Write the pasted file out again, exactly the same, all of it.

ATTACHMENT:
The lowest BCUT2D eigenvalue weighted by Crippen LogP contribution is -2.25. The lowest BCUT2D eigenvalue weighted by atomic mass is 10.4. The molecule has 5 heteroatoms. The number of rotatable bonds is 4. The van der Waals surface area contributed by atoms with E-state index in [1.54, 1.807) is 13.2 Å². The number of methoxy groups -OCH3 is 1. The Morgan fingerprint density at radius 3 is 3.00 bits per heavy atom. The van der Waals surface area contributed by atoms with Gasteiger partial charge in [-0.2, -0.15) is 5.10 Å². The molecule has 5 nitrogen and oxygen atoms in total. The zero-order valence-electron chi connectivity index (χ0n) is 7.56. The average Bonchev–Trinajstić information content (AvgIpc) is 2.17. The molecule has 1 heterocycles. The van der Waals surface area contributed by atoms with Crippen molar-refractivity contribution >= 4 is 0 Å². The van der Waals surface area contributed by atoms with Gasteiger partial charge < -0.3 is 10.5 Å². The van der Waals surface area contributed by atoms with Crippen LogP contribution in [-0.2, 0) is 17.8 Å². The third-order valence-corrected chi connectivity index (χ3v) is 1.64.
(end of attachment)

The lowest BCUT2D eigenvalue weighted by Crippen LogP contribution is -2.25. The lowest BCUT2D eigenvalue weighted by atomic mass is 10.4. The molecule has 5 heteroatoms. The number of rotatable bonds is 4. The van der Waals surface area contributed by atoms with E-state index in [1.54, 1.807) is 13.2 Å². The number of methoxy groups -OCH3 is 1. The Morgan fingerprint density at radius 3 is 3.00 bits per heavy atom. The van der Waals surface area contributed by atoms with Gasteiger partial charge in [-0.2, -0.15) is 5.10 Å². The molecule has 5 nitrogen and oxygen atoms in total. The zero-order valence-electron chi connectivity index (χ0n) is 7.56. The average Bonchev–Trinajstić information content (AvgIpc) is 2.17. The molecule has 1 heterocycles. The van der Waals surface area contributed by atoms with Crippen molar-refractivity contribution >= 4 is 0 Å². The van der Waals surface area contributed by atoms with Gasteiger partial charge < -0.3 is 10.5 Å². The van der Waals surface area contributed by atoms with Crippen LogP contribution in [-0.2, 0) is 17.8 Å². The third-order valence-corrected chi connectivity index (χ3v) is 1.64.